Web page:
I have been thinking the last couple weeks about the seemingly dominant American narrative which I have affectionately dubbed the "Suburban Narrative." It has been something I have been thinking about for quite some time, but it has become somewhat crystallized for me the last couple weeks after leaving Oceanside and finishing this book.
I am right now in Dallas, a corporate center of America. Doug got me thinking about how Dallas and Orange County aren't really that different. Both are high disposable-income areas, they both support huge suburban communities and share similar stories of white flight and money. A perfect place to begin!
Okay, so the average person in America seems to think of success or fulfillment as an upward progression, a path of accumulation and comfort. This is, in fact, what drives the economy and work force of America in many ways I think. And this is 'normal'.
It seems that many people cannot even find their way out of this narrative, should they want to. Perhaps it's because many people don't see themselves in a story. Perhaps it's because there are so few other alternate narratives out there. Perhaps it's because most alternative narratives at some point sold out to the dominant narrative and were absorbed into it.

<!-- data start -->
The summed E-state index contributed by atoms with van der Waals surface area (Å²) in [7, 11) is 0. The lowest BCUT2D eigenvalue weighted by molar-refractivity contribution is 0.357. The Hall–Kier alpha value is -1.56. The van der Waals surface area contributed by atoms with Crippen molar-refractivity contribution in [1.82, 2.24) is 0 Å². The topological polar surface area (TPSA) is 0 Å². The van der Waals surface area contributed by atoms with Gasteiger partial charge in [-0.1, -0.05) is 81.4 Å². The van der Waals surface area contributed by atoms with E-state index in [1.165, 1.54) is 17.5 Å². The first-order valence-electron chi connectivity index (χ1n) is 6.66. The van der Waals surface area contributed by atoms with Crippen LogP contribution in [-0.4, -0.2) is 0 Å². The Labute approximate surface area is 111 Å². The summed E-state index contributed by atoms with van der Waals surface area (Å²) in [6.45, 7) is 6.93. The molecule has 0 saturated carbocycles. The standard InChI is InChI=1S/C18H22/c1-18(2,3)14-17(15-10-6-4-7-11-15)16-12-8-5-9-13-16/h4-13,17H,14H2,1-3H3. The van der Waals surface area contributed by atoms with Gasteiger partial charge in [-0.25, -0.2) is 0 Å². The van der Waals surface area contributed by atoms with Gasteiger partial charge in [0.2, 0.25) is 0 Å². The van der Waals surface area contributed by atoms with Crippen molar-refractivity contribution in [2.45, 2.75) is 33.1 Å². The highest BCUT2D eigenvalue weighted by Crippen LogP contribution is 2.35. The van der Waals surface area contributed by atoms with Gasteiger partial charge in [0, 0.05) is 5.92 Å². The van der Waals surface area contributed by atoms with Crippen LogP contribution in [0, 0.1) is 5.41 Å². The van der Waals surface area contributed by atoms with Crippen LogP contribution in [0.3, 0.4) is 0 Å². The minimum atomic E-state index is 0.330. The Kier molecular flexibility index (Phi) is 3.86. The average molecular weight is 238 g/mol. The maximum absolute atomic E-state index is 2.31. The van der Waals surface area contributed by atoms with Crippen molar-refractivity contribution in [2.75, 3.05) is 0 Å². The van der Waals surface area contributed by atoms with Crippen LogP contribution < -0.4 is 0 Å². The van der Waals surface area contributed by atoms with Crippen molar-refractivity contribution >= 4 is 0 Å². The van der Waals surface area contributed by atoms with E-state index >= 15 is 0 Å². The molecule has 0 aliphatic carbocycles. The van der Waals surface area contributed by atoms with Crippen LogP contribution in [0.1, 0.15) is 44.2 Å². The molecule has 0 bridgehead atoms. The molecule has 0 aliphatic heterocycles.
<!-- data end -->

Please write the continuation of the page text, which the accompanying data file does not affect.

I'm not sure.
But what I'm fairly certain of is that Jesus offered a different narrative. It was a narrative of downward progression, of simplicity and service and poverty, of releasing the material to grasp at the relational, of discomfort that allowed for the purest form of contentment.
Perhaps this is a bit too big picture for some people. Perhaps some people still can't see Jesus beyond what their childhood pastor told them he was. Perhaps some people think the Suburban Narrative and this Self-Emptying Narrative can work hand in hand.
But I'm not so sure...
Will you help me in forging (or perhaps recovering) this Alternate Narrative?